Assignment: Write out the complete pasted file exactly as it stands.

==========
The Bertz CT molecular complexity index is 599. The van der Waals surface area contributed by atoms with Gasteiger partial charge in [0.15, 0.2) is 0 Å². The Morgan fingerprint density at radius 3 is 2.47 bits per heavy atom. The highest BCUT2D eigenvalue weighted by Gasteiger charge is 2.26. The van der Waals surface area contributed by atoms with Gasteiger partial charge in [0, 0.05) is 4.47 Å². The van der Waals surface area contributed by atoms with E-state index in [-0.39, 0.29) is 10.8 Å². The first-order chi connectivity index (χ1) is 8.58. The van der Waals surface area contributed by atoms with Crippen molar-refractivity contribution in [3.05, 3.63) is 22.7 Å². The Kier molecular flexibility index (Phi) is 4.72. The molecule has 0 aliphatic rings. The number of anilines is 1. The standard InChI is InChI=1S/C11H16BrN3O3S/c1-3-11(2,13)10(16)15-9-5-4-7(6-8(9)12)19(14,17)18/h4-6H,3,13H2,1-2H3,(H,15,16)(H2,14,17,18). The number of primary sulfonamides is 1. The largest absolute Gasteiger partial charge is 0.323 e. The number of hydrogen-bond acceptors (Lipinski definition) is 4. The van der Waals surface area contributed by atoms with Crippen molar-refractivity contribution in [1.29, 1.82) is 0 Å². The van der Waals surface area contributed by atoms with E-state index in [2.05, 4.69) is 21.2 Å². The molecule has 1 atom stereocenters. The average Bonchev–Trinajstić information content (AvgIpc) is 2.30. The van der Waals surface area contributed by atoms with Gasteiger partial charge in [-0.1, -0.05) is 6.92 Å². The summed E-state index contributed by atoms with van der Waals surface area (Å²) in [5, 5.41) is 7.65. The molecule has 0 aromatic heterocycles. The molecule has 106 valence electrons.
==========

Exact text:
The Bertz CT molecular complexity index is 599. The van der Waals surface area contributed by atoms with Gasteiger partial charge in [0.15, 0.2) is 0 Å². The Morgan fingerprint density at radius 3 is 2.47 bits per heavy atom. The highest BCUT2D eigenvalue weighted by Gasteiger charge is 2.26. The van der Waals surface area contributed by atoms with Gasteiger partial charge in [0, 0.05) is 4.47 Å². The van der Waals surface area contributed by atoms with E-state index in [-0.39, 0.29) is 10.8 Å². The first-order chi connectivity index (χ1) is 8.58. The van der Waals surface area contributed by atoms with Crippen molar-refractivity contribution in [3.05, 3.63) is 22.7 Å². The Kier molecular flexibility index (Phi) is 4.72. The molecule has 0 aliphatic rings. The number of anilines is 1. The standard InChI is InChI=1S/C11H16BrN3O3S/c1-3-11(2,13)10(16)15-9-5-4-7(6-8(9)12)19(14,17)18/h4-6H,3,13H2,1-2H3,(H,15,16)(H2,14,17,18). The number of primary sulfonamides is 1. The largest absolute Gasteiger partial charge is 0.323 e. The number of hydrogen-bond acceptors (Lipinski definition) is 4. The van der Waals surface area contributed by atoms with Crippen molar-refractivity contribution in [1.29, 1.82) is 0 Å². The van der Waals surface area contributed by atoms with E-state index in [2.05, 4.69) is 21.2 Å². The molecule has 1 atom stereocenters. The average Bonchev–Trinajstić information content (AvgIpc) is 2.30. The van der Waals surface area contributed by atoms with Gasteiger partial charge in [-0.1, -0.05) is 6.92 Å². The summed E-state index contributed by atoms with van der Waals surface area (Å²) in [5, 5.41) is 7.65. The molecule has 0 aromatic heterocycles. The molecule has 106 valence electrons.